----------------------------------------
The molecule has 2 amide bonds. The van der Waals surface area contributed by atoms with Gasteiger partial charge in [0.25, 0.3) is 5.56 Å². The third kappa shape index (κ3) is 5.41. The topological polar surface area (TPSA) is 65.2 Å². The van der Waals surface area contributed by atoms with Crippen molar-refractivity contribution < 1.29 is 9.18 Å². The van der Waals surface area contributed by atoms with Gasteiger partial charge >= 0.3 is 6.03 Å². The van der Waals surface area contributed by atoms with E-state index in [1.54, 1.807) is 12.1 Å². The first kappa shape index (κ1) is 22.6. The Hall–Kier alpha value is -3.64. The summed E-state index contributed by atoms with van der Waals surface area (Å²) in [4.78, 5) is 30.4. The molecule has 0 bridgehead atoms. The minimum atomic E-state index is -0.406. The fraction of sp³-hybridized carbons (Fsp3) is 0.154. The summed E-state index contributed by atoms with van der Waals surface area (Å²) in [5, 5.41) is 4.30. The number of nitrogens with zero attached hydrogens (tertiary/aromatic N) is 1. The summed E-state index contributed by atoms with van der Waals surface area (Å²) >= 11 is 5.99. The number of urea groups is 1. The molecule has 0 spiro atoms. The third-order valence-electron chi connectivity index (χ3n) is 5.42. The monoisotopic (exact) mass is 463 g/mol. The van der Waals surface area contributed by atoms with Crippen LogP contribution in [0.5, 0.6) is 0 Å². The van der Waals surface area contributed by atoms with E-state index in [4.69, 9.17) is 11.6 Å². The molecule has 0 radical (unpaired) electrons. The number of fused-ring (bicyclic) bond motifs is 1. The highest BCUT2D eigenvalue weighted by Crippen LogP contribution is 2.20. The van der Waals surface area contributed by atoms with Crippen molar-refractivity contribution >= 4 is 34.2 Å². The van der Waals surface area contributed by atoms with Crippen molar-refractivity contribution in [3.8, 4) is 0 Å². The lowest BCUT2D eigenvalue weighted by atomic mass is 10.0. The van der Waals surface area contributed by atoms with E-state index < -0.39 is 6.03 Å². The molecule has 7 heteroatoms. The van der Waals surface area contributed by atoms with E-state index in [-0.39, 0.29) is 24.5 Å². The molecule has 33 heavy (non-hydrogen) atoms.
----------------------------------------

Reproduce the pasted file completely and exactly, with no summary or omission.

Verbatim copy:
The molecule has 2 amide bonds. The van der Waals surface area contributed by atoms with Gasteiger partial charge in [0.25, 0.3) is 5.56 Å². The third kappa shape index (κ3) is 5.41. The topological polar surface area (TPSA) is 65.2 Å². The van der Waals surface area contributed by atoms with Crippen molar-refractivity contribution < 1.29 is 9.18 Å². The van der Waals surface area contributed by atoms with Gasteiger partial charge >= 0.3 is 6.03 Å². The van der Waals surface area contributed by atoms with E-state index in [1.54, 1.807) is 12.1 Å². The first kappa shape index (κ1) is 22.6. The Hall–Kier alpha value is -3.64. The summed E-state index contributed by atoms with van der Waals surface area (Å²) in [4.78, 5) is 30.4. The molecule has 0 bridgehead atoms. The minimum atomic E-state index is -0.406. The fraction of sp³-hybridized carbons (Fsp3) is 0.154. The summed E-state index contributed by atoms with van der Waals surface area (Å²) in [5, 5.41) is 4.30. The number of nitrogens with zero attached hydrogens (tertiary/aromatic N) is 1. The summed E-state index contributed by atoms with van der Waals surface area (Å²) >= 11 is 5.99. The number of urea groups is 1. The molecule has 0 spiro atoms. The third-order valence-electron chi connectivity index (χ3n) is 5.42. The monoisotopic (exact) mass is 463 g/mol. The van der Waals surface area contributed by atoms with Crippen LogP contribution in [0.5, 0.6) is 0 Å². The van der Waals surface area contributed by atoms with E-state index in [4.69, 9.17) is 11.6 Å². The molecule has 0 radical (unpaired) electrons. The number of fused-ring (bicyclic) bond motifs is 1. The highest BCUT2D eigenvalue weighted by Crippen LogP contribution is 2.20. The van der Waals surface area contributed by atoms with Crippen molar-refractivity contribution >= 4 is 34.2 Å². The van der Waals surface area contributed by atoms with Crippen molar-refractivity contribution in [3.8, 4) is 0 Å². The lowest BCUT2D eigenvalue weighted by atomic mass is 10.0. The van der Waals surface area contributed by atoms with E-state index < -0.39 is 6.03 Å². The molecule has 7 heteroatoms. The van der Waals surface area contributed by atoms with E-state index in [-0.39, 0.29) is 24.5 Å². The molecule has 33 heavy (non-hydrogen) atoms.